It was supposed to be implemented on May 27, in response to the demapping of Fifth Avenue between Flatbush and Atlantic avenues "in the near future" for the Atlantic Yards project, according to NYCT's Lois Tendler.
Never mind. It's not happening this week. NYCT apparently was taking cues from developer Forest City Ratner more than from fellow involved agencies.
When the move was announced, the timing seemed off because, as I initially reported, several lawsuits delaying and potentially blocking the project remain in court, and would not be resolved by the end of May.
Last month, I asked NYCT and the Department of Transportation (DOT) why the changes were being made in May rather than later. DOT wouldn't answer, despite multiple queries. NYCT spokesman Charles Seaton told me the agency was simply reacting to information supplied by DOT. (NYCT map at right.)
However, a representative of the Empire State Development Corporation (ESDC) told me the agency did not plan to acquire the street until the litigation had concluded. That put the announced plans in question.
Finally, on May 12, I got a partial answer for DOT spokesperson Ted Timbers, who said, essentially, that the previous NYCT announcement was all wrong.
His statement: "DOT has no plans to initiate the permanent closure of 5th Avenue in Brooklyn. Any closure of the street will be initiated by the Empire State Development Corporation (ESDC). However, in anticipation of ESDC's planned acquisition and closure, we have begun work with New York City Transit to accommodate the expected rerouting of the B63 bus line. DOT temporarily closed parts of the street on April 24, 2007 because of maintenance unrelated to the development of Atlantic Yards."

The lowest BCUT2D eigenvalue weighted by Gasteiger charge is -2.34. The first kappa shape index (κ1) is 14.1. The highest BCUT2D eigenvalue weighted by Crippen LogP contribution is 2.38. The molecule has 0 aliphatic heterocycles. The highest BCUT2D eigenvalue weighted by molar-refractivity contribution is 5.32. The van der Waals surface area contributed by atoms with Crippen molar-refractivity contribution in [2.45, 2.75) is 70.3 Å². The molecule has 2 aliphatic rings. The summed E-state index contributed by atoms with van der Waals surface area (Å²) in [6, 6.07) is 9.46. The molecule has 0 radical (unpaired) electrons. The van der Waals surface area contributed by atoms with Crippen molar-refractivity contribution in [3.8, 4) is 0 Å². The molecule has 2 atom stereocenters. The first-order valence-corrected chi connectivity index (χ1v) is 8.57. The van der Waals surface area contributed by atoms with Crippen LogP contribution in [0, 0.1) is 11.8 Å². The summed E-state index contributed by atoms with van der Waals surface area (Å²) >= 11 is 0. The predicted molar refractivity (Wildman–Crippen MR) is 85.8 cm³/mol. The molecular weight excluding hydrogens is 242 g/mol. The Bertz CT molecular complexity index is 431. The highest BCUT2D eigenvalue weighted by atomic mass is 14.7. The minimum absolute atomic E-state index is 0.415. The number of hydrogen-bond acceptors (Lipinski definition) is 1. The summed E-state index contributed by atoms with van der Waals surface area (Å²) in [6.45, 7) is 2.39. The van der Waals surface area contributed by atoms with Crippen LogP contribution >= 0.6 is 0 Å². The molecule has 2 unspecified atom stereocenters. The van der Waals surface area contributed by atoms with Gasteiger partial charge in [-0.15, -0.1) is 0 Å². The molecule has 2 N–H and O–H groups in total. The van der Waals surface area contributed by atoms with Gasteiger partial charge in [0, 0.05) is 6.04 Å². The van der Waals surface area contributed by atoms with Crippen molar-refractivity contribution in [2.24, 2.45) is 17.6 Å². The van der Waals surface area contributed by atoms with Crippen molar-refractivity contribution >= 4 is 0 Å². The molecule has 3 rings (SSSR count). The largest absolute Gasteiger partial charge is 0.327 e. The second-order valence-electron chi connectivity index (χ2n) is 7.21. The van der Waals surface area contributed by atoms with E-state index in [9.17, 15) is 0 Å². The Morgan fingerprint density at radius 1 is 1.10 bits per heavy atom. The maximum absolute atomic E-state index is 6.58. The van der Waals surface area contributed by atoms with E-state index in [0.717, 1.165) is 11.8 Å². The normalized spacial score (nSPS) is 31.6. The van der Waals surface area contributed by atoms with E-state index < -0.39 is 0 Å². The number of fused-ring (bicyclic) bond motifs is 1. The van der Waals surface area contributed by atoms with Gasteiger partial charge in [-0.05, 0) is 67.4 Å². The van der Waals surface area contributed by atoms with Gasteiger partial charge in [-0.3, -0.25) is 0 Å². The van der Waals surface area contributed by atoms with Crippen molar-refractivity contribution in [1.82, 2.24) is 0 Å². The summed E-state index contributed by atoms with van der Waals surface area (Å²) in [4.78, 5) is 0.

That left several questions open, however, as it seemed to contradict NYCT's letter announcing the May 27 reroute and the impending demapping.
On Friday, I finally got an answer from NYCT's Seaton. "We are not changing that bus route," he told me.
The agency, he said, had been told by developer Forest City Ratner that the street was going to be closed on June 1, hence the plan for the May 27 change in the bus route. In other words, NYCT was apparently not responding to information from DOT, as he'd said previously.
So, why was NYCT taking its cues only from the developer? Why had NYCT not checked fully with DOT and ESDC before announcing the reroute? Seaton's updated information didn't cover those issues, so he couldn't say.
It sounds like a case, then and now, for the (pending) Atlantic Yards ombudsperson.